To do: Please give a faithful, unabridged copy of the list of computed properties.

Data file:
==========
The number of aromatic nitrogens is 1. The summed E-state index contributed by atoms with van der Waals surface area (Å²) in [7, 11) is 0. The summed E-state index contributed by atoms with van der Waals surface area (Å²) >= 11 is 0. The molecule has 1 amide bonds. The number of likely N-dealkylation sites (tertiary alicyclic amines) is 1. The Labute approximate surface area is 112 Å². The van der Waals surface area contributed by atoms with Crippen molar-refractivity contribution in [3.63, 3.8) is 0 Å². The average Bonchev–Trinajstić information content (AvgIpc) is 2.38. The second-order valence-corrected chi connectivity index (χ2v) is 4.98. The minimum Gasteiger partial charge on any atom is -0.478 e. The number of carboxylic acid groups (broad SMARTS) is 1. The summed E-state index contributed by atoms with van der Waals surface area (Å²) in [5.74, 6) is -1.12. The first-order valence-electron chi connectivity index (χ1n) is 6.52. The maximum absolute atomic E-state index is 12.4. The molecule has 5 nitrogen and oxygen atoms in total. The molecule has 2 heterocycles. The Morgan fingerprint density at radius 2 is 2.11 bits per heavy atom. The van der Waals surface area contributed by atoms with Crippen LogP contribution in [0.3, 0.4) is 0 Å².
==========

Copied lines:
The number of aromatic nitrogens is 1. The summed E-state index contributed by atoms with van der Waals surface area (Å²) in [7, 11) is 0. The summed E-state index contributed by atoms with van der Waals surface area (Å²) >= 11 is 0. The molecule has 1 amide bonds. The number of likely N-dealkylation sites (tertiary alicyclic amines) is 1. The Labute approximate surface area is 112 Å². The van der Waals surface area contributed by atoms with Crippen molar-refractivity contribution in [3.63, 3.8) is 0 Å². The average Bonchev–Trinajstić information content (AvgIpc) is 2.38. The second-order valence-corrected chi connectivity index (χ2v) is 4.98. The minimum Gasteiger partial charge on any atom is -0.478 e. The number of carboxylic acid groups (broad SMARTS) is 1. The summed E-state index contributed by atoms with van der Waals surface area (Å²) in [5.74, 6) is -1.12. The first-order valence-electron chi connectivity index (χ1n) is 6.52. The maximum absolute atomic E-state index is 12.4. The molecule has 5 nitrogen and oxygen atoms in total. The molecule has 2 heterocycles. The Morgan fingerprint density at radius 2 is 2.11 bits per heavy atom. The van der Waals surface area contributed by atoms with Crippen LogP contribution in [0.3, 0.4) is 0 Å².